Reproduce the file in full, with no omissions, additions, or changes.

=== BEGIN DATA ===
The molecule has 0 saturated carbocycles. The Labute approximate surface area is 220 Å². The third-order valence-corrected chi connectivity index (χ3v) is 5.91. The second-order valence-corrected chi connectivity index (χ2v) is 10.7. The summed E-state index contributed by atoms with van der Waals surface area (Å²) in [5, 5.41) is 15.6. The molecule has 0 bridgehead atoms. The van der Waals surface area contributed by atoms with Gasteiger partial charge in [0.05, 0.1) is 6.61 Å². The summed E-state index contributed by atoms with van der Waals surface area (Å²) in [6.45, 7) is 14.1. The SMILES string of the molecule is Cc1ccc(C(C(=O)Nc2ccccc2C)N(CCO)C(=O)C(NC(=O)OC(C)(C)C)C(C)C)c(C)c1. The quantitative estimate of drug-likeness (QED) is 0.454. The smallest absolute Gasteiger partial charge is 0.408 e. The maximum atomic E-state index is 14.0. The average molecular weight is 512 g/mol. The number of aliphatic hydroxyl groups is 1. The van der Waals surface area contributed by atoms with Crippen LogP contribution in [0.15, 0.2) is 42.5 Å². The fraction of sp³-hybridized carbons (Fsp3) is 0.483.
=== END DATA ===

The molecule has 0 saturated carbocycles. The Labute approximate surface area is 220 Å². The third-order valence-corrected chi connectivity index (χ3v) is 5.91. The second-order valence-corrected chi connectivity index (χ2v) is 10.7. The summed E-state index contributed by atoms with van der Waals surface area (Å²) in [5, 5.41) is 15.6. The molecule has 0 bridgehead atoms. The van der Waals surface area contributed by atoms with Gasteiger partial charge in [0.05, 0.1) is 6.61 Å². The summed E-state index contributed by atoms with van der Waals surface area (Å²) in [6.45, 7) is 14.1. The SMILES string of the molecule is Cc1ccc(C(C(=O)Nc2ccccc2C)N(CCO)C(=O)C(NC(=O)OC(C)(C)C)C(C)C)c(C)c1. The quantitative estimate of drug-likeness (QED) is 0.454. The smallest absolute Gasteiger partial charge is 0.408 e. The maximum atomic E-state index is 14.0. The average molecular weight is 512 g/mol. The number of aliphatic hydroxyl groups is 1. The van der Waals surface area contributed by atoms with Crippen LogP contribution in [0.15, 0.2) is 42.5 Å². The fraction of sp³-hybridized carbons (Fsp3) is 0.483.